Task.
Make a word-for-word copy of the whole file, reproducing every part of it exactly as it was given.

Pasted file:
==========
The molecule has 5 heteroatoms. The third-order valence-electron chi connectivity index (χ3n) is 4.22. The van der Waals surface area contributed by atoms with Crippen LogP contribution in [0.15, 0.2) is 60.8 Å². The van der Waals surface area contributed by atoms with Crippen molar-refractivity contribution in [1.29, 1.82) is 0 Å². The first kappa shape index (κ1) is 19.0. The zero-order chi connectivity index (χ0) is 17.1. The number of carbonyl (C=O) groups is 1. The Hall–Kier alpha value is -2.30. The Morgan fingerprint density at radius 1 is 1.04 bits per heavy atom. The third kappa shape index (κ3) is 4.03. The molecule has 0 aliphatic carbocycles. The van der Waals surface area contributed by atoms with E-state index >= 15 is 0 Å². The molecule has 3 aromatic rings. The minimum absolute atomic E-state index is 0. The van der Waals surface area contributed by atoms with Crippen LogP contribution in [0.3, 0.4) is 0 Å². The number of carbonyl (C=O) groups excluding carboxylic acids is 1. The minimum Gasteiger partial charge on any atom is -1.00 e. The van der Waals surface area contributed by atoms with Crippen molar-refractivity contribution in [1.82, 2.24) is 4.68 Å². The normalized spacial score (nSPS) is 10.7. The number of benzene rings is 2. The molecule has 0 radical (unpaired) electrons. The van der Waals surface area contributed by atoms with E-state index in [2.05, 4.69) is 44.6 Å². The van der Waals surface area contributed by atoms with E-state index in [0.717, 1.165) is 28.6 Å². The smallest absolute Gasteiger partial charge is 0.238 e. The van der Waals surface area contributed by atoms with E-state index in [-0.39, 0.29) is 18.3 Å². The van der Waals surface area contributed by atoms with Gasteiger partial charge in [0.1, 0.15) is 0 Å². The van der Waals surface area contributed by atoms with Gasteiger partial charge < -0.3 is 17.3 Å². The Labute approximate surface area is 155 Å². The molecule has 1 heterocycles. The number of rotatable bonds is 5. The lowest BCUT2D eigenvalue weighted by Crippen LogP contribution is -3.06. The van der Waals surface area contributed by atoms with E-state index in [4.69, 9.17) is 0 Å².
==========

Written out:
The molecule has 5 heteroatoms. The third-order valence-electron chi connectivity index (χ3n) is 4.22. The van der Waals surface area contributed by atoms with Crippen LogP contribution in [0.15, 0.2) is 60.8 Å². The van der Waals surface area contributed by atoms with Crippen molar-refractivity contribution in [1.29, 1.82) is 0 Å². The first kappa shape index (κ1) is 19.0. The zero-order chi connectivity index (χ0) is 17.1. The number of carbonyl (C=O) groups is 1. The Hall–Kier alpha value is -2.30. The Morgan fingerprint density at radius 1 is 1.04 bits per heavy atom. The third kappa shape index (κ3) is 4.03. The molecule has 0 aliphatic carbocycles. The van der Waals surface area contributed by atoms with E-state index >= 15 is 0 Å². The molecule has 3 aromatic rings. The minimum absolute atomic E-state index is 0. The van der Waals surface area contributed by atoms with Crippen LogP contribution in [0.3, 0.4) is 0 Å². The number of carbonyl (C=O) groups excluding carboxylic acids is 1. The minimum Gasteiger partial charge on any atom is -1.00 e. The van der Waals surface area contributed by atoms with Crippen molar-refractivity contribution in [1.82, 2.24) is 4.68 Å². The normalized spacial score (nSPS) is 10.7. The number of benzene rings is 2. The molecule has 0 radical (unpaired) electrons. The van der Waals surface area contributed by atoms with E-state index in [2.05, 4.69) is 44.6 Å². The van der Waals surface area contributed by atoms with E-state index in [0.717, 1.165) is 28.6 Å². The smallest absolute Gasteiger partial charge is 0.238 e. The van der Waals surface area contributed by atoms with E-state index in [-0.39, 0.29) is 18.3 Å². The van der Waals surface area contributed by atoms with Gasteiger partial charge in [0.1, 0.15) is 0 Å². The van der Waals surface area contributed by atoms with Gasteiger partial charge < -0.3 is 17.3 Å². The Labute approximate surface area is 155 Å². The molecule has 1 heterocycles. The number of rotatable bonds is 5. The lowest BCUT2D eigenvalue weighted by Crippen LogP contribution is -3.06. The van der Waals surface area contributed by atoms with E-state index in [4.69, 9.17) is 0 Å².